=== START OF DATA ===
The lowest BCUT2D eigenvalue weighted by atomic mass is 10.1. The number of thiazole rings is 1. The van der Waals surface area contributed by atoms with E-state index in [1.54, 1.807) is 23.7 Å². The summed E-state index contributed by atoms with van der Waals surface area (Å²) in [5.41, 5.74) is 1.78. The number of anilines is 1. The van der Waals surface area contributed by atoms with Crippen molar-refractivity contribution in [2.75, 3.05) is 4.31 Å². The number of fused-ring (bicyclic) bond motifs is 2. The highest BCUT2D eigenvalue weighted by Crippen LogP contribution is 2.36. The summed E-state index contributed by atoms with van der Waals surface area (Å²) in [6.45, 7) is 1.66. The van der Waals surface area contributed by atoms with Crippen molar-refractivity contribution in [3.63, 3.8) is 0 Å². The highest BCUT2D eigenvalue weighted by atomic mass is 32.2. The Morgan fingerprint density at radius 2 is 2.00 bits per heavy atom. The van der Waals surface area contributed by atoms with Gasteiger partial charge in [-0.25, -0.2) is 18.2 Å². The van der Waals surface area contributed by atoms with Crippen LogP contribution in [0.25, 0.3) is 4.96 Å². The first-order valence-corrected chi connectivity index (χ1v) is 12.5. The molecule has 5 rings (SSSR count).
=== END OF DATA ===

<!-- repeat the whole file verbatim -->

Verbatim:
The lowest BCUT2D eigenvalue weighted by atomic mass is 10.1. The number of thiazole rings is 1. The van der Waals surface area contributed by atoms with E-state index in [1.54, 1.807) is 23.7 Å². The summed E-state index contributed by atoms with van der Waals surface area (Å²) in [5.41, 5.74) is 1.78. The number of anilines is 1. The van der Waals surface area contributed by atoms with Crippen molar-refractivity contribution in [2.75, 3.05) is 4.31 Å². The number of fused-ring (bicyclic) bond motifs is 2. The highest BCUT2D eigenvalue weighted by Crippen LogP contribution is 2.36. The summed E-state index contributed by atoms with van der Waals surface area (Å²) in [6.45, 7) is 1.66. The van der Waals surface area contributed by atoms with Crippen molar-refractivity contribution in [3.63, 3.8) is 0 Å². The highest BCUT2D eigenvalue weighted by atomic mass is 32.2. The Morgan fingerprint density at radius 2 is 2.00 bits per heavy atom. The van der Waals surface area contributed by atoms with Gasteiger partial charge in [-0.25, -0.2) is 18.2 Å². The van der Waals surface area contributed by atoms with Crippen LogP contribution in [0.25, 0.3) is 4.96 Å². The first-order valence-corrected chi connectivity index (χ1v) is 12.5. The molecule has 5 rings (SSSR count).